Keynote of Army elite is controlled aggression

 

BEFORE the news this week that an elite unit of the Army was travelling out to join the UN mission in East Timor, the public could have been forgiven for not knowing we had our own version of the SAS.

The Army Ranger Wing (ARW) is a fighting machine on a par with all international special services units. In the movies, Rangers are the blackclad figures who abseil down the side of exploding skyscrapers wearing gas masks and rescuing grateful hostages from the clutches of terrorists. In the movies.

Almost half the 100-strong membership (all 100 volunteered) will be deployed with the UN in East Timor where they are likely to patrol jungle or mountain areas, liberating refugees or attacking the Indonesian militias.

And just because the Rangers haven't seen much action of the Die Hard sort in their 20-year existence. it doesn't mean they aren't prepared. Aged between their mid-20s and early 30s, they operate under an excruciating training regime to become skilled in all possible military disciplines: parachuting, combat diving, sniping, navigation and martial arts as well as physical and electronic surveillance.

Another of their roles is VIP protection. When Prince Charles visited Ireland a few years ago, the Rangers holed up in ditches around Delphi Lodge in Co Mayo a week before he arrived. The story goes that the prince came across one who had been dug in for four days. "And I thought I had a bad job," he is said to have quipped.

The ARW was formed in the 1970s and 1980s against a background of increased international terrorism such as the kidnapping of politicians and the hijacking of aircraft. The conventional skills of the Defence Forces would be no match for this type of crime and so in 1980 the ARW was formally established.

Until now, the most that had ever been sent abroad on a mission was 24 when they took part in the Unosom mission in Somalia.

They regularly undergo training with their counterparts in Germany, Sweden, France and the UK. Their rather tame motto is:

The cleanliness of our hearts The strength of our limbs And our commitment to promise.

Theoretically, the ARW is open to all members of the Defence Forces, but with a failure rate of 85 per cent only the strongest survive. The annual selection process involves a fourweek course during which participants are stretched to the mental and physical limit.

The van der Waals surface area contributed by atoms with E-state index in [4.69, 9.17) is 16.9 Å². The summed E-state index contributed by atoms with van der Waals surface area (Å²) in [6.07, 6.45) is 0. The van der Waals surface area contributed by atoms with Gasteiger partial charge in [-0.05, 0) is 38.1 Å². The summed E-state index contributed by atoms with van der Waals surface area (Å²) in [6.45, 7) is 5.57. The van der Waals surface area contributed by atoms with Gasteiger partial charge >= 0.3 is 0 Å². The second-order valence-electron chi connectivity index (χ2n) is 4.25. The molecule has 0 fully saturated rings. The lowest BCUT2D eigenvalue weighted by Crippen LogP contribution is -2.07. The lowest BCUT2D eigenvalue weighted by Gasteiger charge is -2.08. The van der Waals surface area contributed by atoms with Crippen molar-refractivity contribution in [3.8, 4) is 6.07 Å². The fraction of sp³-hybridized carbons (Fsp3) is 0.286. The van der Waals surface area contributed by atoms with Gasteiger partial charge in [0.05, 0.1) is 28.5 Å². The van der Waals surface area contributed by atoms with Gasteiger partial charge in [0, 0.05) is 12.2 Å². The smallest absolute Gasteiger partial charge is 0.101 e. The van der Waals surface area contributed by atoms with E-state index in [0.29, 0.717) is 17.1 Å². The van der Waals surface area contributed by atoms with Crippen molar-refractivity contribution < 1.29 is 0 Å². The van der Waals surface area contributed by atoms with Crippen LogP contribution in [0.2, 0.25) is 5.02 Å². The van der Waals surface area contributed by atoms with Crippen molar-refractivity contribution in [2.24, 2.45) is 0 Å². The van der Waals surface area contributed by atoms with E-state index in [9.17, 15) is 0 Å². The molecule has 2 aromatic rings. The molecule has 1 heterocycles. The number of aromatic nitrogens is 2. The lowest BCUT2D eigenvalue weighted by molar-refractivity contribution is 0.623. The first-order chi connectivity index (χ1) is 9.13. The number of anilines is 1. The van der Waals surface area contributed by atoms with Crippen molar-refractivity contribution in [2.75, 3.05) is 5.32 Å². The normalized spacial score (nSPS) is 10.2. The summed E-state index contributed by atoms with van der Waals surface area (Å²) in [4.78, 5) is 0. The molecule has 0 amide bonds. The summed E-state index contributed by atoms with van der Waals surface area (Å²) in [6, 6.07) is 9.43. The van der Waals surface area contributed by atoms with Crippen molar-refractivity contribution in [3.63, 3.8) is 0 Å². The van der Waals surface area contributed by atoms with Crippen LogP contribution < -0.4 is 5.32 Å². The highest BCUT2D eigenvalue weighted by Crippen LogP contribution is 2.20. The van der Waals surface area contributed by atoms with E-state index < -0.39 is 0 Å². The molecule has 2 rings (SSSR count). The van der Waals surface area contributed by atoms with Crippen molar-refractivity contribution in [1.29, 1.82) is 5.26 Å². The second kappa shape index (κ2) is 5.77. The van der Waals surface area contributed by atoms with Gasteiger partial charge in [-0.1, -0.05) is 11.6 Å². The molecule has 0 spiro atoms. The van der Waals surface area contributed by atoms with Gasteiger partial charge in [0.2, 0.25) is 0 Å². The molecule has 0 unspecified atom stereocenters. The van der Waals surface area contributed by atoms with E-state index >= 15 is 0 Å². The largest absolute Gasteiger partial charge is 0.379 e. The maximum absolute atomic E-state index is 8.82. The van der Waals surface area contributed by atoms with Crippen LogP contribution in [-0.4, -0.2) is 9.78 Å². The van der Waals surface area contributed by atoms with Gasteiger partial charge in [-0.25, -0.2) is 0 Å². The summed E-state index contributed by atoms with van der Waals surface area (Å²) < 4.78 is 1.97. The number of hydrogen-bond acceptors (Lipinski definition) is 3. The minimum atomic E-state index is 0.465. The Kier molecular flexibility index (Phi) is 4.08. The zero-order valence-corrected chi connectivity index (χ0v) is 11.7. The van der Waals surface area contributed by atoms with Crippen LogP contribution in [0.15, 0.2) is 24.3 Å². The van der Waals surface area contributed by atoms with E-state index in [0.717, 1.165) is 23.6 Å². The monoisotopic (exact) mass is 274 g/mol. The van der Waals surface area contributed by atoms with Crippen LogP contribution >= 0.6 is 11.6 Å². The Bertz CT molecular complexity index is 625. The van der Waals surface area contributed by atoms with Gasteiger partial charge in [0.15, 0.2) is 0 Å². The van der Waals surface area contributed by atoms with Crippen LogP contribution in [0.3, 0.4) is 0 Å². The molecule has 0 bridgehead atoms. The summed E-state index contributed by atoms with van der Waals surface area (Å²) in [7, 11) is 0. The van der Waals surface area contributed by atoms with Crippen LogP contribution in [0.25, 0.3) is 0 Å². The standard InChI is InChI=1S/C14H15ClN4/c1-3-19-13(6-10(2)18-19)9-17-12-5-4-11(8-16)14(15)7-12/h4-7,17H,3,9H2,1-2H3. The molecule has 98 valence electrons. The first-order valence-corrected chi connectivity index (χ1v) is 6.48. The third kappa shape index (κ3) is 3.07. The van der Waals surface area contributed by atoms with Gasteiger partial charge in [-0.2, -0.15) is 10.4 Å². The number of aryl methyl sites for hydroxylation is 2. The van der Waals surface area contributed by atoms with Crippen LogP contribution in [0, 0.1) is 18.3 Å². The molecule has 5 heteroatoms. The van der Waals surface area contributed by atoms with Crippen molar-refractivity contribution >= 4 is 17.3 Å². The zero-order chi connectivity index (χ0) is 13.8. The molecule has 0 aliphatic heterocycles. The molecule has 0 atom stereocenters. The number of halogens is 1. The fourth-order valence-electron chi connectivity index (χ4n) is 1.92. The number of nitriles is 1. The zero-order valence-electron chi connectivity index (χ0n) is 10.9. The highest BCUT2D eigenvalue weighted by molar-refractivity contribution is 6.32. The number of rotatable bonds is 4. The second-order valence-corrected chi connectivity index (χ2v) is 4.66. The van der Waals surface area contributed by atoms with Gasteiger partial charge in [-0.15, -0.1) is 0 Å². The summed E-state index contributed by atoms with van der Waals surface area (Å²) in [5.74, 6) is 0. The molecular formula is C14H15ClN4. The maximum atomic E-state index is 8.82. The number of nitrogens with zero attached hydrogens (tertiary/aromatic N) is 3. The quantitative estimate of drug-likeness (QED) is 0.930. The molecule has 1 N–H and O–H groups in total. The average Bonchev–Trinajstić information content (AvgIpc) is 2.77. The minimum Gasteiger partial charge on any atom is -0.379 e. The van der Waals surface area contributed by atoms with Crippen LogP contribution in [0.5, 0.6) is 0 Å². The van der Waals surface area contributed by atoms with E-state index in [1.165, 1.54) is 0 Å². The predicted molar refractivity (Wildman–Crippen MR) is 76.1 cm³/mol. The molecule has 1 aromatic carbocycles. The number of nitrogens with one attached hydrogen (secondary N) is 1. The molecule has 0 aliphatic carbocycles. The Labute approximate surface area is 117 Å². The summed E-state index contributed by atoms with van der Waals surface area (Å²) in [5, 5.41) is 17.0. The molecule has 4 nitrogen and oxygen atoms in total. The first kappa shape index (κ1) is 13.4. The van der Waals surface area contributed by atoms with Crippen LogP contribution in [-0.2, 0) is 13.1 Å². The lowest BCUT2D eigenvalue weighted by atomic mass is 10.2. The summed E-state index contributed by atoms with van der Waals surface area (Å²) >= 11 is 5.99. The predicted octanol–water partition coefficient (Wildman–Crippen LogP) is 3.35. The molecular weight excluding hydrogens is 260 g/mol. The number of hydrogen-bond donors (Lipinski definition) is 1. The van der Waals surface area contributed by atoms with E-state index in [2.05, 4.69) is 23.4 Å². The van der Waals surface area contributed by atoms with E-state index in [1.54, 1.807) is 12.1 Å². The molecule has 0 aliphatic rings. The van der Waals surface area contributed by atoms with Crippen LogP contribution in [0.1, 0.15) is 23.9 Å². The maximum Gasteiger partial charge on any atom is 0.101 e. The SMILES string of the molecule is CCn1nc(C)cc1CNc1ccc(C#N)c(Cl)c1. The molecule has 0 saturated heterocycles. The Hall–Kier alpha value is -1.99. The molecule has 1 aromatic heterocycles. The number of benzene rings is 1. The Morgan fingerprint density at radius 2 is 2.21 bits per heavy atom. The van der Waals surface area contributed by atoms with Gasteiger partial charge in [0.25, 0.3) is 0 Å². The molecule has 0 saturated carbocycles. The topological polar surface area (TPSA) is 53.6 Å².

The course includes 14 Do-or-Die tests which eliminate those with phobias such as fear or heights or water or claustrophobia. If successful, there is a six-month basic skills course where candidates are placed under further scrutiny to root out any exhibiting Rambo tendencies. "Selectors will be watching out for anyone who is too gung-ho," said an Army spokesman. The ideal candidate will be able to turn on the aggression when appropriate, but even more importantly has the ability to just as quickly turn it off.

Rangers are obsessive about packing the equipment required for long-distance patrolling and about cleaning their state-of-the-art weapons which are the tools of their trade.

They can spend days and weeks in ditches when on a surveillance or reconnaissance mission - sleep deprivation is a large part of the training - and must ensure that they do not leave any trace of their presence behind. The latter requirement involves some rather complicated hiding of bodily waste.

Super-fit - in training they can be expected to run up mountains carrying five-stone backpacks - Rangers often appear quite laid back when off duty because their heart rate is considerably slower.

It is not unknown for them to shake off a hangover after a few hours' sleep by going on a 10km run and they are said to have unusually high sex drives.

The job requires total secrecy, and a Ranger will not be found down in his local bragging about how he blasted the target with his Remington. Because of this, the tight-knit group often socialise together.

Despite the specialist nature of their job, many Rangers remain modest about their activities, calling their girlfriends and wives the real heroes. These Ranger widows have to put up with their men being called out at any time of the day or night, thus developing their own particular range of endurance skills.